PAGE 9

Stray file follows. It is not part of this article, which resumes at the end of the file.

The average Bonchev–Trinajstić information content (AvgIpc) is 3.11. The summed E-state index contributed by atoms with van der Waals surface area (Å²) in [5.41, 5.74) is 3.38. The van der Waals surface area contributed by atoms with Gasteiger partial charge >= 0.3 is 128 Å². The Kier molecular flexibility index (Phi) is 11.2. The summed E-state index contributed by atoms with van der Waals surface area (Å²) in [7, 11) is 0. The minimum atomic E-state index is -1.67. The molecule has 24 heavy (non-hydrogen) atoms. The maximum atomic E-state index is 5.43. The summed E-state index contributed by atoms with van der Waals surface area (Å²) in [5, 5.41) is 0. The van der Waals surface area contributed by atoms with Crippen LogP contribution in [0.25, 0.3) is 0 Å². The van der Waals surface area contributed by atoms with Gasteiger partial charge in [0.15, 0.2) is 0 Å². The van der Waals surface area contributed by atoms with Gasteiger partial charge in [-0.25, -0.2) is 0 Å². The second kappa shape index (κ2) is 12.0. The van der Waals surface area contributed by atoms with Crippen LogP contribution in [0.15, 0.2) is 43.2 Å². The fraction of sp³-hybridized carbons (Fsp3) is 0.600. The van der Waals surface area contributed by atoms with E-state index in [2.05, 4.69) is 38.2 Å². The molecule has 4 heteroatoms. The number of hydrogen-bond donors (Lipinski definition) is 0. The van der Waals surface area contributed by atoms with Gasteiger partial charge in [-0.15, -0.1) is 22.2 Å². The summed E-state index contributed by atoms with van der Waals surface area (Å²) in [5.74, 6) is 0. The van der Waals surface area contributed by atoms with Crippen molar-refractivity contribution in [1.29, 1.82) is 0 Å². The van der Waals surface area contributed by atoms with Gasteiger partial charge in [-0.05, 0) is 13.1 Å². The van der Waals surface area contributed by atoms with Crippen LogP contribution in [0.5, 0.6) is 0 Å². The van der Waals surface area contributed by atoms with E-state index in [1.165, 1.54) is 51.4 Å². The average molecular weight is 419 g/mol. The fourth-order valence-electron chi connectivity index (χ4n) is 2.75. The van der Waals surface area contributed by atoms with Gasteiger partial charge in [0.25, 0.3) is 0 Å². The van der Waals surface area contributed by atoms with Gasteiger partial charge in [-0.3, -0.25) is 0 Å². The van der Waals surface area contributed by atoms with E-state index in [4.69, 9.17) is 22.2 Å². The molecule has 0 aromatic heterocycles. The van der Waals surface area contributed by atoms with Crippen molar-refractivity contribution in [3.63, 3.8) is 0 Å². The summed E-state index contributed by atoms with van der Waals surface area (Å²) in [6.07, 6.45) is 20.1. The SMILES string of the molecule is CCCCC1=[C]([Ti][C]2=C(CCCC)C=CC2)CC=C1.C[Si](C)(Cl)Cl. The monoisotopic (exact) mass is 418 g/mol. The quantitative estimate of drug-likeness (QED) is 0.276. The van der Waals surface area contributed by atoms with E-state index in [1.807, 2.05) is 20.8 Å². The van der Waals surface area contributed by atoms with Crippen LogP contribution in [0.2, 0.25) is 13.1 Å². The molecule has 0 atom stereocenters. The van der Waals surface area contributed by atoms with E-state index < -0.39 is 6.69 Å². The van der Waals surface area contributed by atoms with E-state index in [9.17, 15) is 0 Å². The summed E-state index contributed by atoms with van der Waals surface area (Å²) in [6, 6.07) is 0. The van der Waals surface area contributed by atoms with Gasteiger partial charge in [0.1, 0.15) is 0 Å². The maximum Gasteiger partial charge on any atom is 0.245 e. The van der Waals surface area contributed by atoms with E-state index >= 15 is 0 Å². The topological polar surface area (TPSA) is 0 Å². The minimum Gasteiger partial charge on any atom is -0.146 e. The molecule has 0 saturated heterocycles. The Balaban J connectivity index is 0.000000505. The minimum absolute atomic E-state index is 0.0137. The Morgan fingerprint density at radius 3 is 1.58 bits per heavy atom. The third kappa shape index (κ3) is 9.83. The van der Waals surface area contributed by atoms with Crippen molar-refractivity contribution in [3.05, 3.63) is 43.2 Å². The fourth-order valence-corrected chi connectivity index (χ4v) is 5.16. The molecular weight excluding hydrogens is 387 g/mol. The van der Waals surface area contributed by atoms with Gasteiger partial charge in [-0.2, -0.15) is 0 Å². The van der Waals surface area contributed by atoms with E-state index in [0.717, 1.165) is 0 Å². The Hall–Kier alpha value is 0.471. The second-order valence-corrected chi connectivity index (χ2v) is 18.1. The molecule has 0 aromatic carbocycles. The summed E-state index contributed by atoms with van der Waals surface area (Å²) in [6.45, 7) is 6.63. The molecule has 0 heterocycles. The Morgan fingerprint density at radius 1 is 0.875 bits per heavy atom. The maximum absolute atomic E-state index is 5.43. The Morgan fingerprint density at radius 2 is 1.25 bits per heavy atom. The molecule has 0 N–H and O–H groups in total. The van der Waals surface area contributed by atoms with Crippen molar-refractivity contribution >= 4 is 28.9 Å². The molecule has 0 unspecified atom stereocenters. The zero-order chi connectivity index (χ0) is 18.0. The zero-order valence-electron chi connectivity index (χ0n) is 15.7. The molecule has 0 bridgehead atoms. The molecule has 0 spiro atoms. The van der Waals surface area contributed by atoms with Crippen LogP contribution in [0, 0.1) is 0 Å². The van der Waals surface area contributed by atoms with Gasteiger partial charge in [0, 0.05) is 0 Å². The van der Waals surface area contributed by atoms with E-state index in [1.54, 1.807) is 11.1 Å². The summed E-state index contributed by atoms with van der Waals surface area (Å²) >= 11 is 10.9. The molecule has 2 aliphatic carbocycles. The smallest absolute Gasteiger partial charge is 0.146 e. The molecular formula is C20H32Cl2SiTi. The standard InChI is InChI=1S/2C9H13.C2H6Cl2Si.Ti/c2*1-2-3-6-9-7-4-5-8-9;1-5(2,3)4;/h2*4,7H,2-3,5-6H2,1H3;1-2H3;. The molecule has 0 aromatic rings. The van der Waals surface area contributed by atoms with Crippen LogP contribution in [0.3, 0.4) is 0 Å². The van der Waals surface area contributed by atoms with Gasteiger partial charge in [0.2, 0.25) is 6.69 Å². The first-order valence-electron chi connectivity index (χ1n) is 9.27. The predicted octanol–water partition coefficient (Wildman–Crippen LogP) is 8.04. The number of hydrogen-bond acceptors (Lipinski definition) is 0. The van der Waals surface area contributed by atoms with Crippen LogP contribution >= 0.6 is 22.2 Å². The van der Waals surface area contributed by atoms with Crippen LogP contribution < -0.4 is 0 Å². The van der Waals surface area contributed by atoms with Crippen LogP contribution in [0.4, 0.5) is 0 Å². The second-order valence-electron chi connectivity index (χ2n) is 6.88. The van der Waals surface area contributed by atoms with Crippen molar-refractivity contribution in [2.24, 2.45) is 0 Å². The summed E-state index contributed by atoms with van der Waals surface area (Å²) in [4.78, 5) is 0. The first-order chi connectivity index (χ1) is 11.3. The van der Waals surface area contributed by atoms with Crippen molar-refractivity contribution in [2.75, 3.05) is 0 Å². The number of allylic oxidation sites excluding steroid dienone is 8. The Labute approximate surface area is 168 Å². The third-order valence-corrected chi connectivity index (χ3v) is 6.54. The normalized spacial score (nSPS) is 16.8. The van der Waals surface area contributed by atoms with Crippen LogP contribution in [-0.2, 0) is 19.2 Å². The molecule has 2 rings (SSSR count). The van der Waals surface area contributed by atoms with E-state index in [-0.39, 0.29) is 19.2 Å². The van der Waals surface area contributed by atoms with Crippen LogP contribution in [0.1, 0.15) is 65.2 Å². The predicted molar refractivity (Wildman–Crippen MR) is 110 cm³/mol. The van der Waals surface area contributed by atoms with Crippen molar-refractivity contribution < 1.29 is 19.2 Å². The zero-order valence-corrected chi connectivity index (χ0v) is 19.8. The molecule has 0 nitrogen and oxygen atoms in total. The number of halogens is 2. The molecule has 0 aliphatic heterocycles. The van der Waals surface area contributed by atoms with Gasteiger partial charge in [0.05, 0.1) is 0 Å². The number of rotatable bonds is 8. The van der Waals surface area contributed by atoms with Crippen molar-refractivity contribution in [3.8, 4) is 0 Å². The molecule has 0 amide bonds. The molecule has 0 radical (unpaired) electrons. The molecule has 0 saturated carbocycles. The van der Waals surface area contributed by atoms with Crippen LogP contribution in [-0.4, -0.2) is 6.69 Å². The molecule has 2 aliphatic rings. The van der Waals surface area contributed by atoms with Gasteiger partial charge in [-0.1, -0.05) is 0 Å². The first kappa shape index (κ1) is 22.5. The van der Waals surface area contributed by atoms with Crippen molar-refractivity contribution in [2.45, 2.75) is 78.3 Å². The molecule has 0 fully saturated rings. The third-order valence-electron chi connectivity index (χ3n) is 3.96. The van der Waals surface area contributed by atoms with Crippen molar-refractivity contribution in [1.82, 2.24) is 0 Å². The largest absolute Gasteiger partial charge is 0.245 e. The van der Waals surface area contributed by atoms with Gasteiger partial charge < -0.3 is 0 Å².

.... 8 THE LIBT'.iHTY BOYS A'l,' when be came to Xew York, from bis home up in the He advanced to the door of the house, whic h was a log-couutrr. <:abin in reality. and knocked. In going on a spying expeclition it would, of course, have There came uo answer: no sound from within. hee n utterly folly to wear bis patriot uniform. The instant 'l'be Liberty Boy knocked again. a r e dcoat or Tory laid eyes on him it woul d have been all up There was silenee for nearly a minute, and then from witilin with him. came a hoarse voice, asking: The Liberty Boy h:i.d don e a lot of thinking since leaving ""Who is there?" headquarters, and b e had made up his mind regarding the "A stranger who wishes a night's lodging," replied Dick. course b e would pursue. "'\\'ait a little," came the voice. "I will open the door H e had decid e d to row down along the west shore of presently." Stute n I sland, a clistance o f two or three miles, and then make Half a minute later the rloor was openecl, and a man of a landing. p erhaps fifty years stood revealed in the light throIVn out by He would bide bis boat there, and take to the land. He the candle, which was held in his hand. hoped that by approaching the British encampment on Staten He eyed Dick somewhat k e enly. Island from the south he would not be suspected of being "A boy." be said, half to himself. "Who are you?" a spy, if he was discovered-at least not so quickly as would name is David Somers," said Dick. be the case if he were to approach from the northward. ""'here do you live?" By keeping well out in the center of the waterway lying "Over in Jersey." between State n Island and the .Jersey shore. Dick was able "vVhnt are you doing over here on the island?" to r educe the chanc es of discov ery to a minimum. Indeed, "I wanted to see the British army, sir." he had no fears of being discovered, for the night was quite The man started. and asked, sharply: dark. "Are you a loyalist?" Onward he rowed, and at last, when he was sure he was "Well. I don't know that I am anything, sir; I only wautecl at l east two miles down the Staten Island shore, he rowed to see the British army out of curiosity, just to see what it softly in and made a landing. looks like. I never saw an army, and father said I might He had entered a little cove, and pulling his boat in under come." the outspreading branches of a tree which stood close to "But how comes it that you are here at this time of the the water, he tied the painter securely.. night?" '.l'hen he stood quite still, and listened for a few moments. "I got lost, sir, and wandered around in the timber for H e could not be certain that there were no redcoats in the hours." ;icinity, of course, and he was disposed to be careful. "Oh, that's it, eh?" He felt tha t there was a good deal depending on bis sue"Yes; and now, if you will be so kind, may I stay here ce 8 s in learning the plans of the B1itish, and he was not the rest of the night? It looks like it is going to rain, and going to neglect any precautions. I don't want to be out in a storm." H e heard I'lo sound to indicate the presence of any one in "Certainly, young man; you are welcome to stay: come the Yicinity, however, and so he set ont through the tim'ber. right in." The Liberty Boy was not familiar with the lay of the land 'l'he Liberty Boy entered, and the man closed the Lloor, on Staten Island. and barred it. It was, indeed, his first visit to the island. Then be placed the candle on a . table at one side of the He bad a general idea o! the shape and size of the island room and turned to Dick. nothing more. ' "There is my bunk; you will sleep there." Still, he believed he would not have much difficulty in find-I "Not at all," said Dick. "Give me a blanket, and I will ing his way. lie on the floor. I shall not rpb you of your bed.• He bad had a good deal of experience in this kind of work "Just as you like, my boy; I'll get you a blanket .. , for b e bad liv e d in a rough, timbered country all his life: .At this rno?lent a sweet voice came down from upstairs--and he and Bob Estabrook had wandered all through the Dick had noticed that the house was a story and a half !Jigh timber in the night time. -asking: made the task before him easier than it otherwise "What is the matter, father? Are you sick?" wonld have been. "No, daughter," the man replied. "Go back to b eu. A The country ros e steadily. and the youth found himself man has asked for shelter, that is all." monuting higher and higher. Oh, I was afraid you were skk." A t last. howeY e r, he reached the top of the ridge, and then The man_ bad 1?1'ought forth. a ?lanket by this time, natl he tnrn<'Ll and walked almost in a due nol'th direction. be" handed .1t to Di_ck, on the. floor. lt wa8 not his intention to try to enter the British lines :r'hat will do. mcely, s,?-1ll. All I "anted was a roor in the night time. He had a plan in mind which he hoped to shelter me from the ram. would ue successful. It was a bold one-nothing more or I The man banded Dick a pillo''" saying: IC'ss than that he should enter the British encampment, and '".rhat will make you more comfortable, I think." try to join the army. If he could succeed in doing this, then Dick took the pillow, thanked the m:rn , and then la:r clown. he might be able to secure Information which he wished to "Are you all right?" the hQSt asked. secure. "Yes, sir," replied Dick. It was now getting well along toward the middle of the "Very well; good-night." night. "Good-night." Dick decided that if he came across a farmer's house he The man blew the light out, and a few minutes later nil would apply for shelter. was silent in the cabin. Presently he struck into what proved to be a fairly good Soon Dick dropped off to sleep, and he knew nothing m ore road. until aroused by the host next morning. 'L'bis was encourai?ing, be told himself. "Breakfast is ready, young man,'' the host said, geninllr. "Get up and wash your face." If he kept onward on this road he might son come to a house. The Liberty Boy leaped up, rolled up his blanket, and pla('ed He walked steadily onward p erhaps ten minutes. Of course it anrl the pillow in the bunk that bad been occupied by the h d man. e id not walk very rapidlr, as it was dark, and he, being "Where will I find water and basin?" Dick asked. unfamiliar with the road, feared that he might get into some "In the kitchen; come along.• unlooked-for trouble. Dick followed bis host into the kitchen, and there sw1Y a Suddenly he caught sight of a house looming up by the sweet-faced girl of about sixteen years, who was just placing roadside. the food on the table. It was not a large house, but the youth did not doubt but what there would be room for him. His only fear was that the settler might turn out to be a Tory and ask too many questions. "However, I'll risk it," the youth told himself. "I don't ca.re to lie out the rest of the night. I think it will raln before morning, anyway." "l\Iy name is Joshua Whallen." said the man, "and this is my daughter Edith. Edie>. this is l\Ir. David Somers." '.rhe Liberty Boy bowed, and said: "I am glad to make your acquaintance. ;\liss Whal!en." and she bowed, blushed slightly, and replied in kind. "No" wash your face and hands, quick,'' said Mr. Whallen "brea k!ast is ready and will be getting cold." '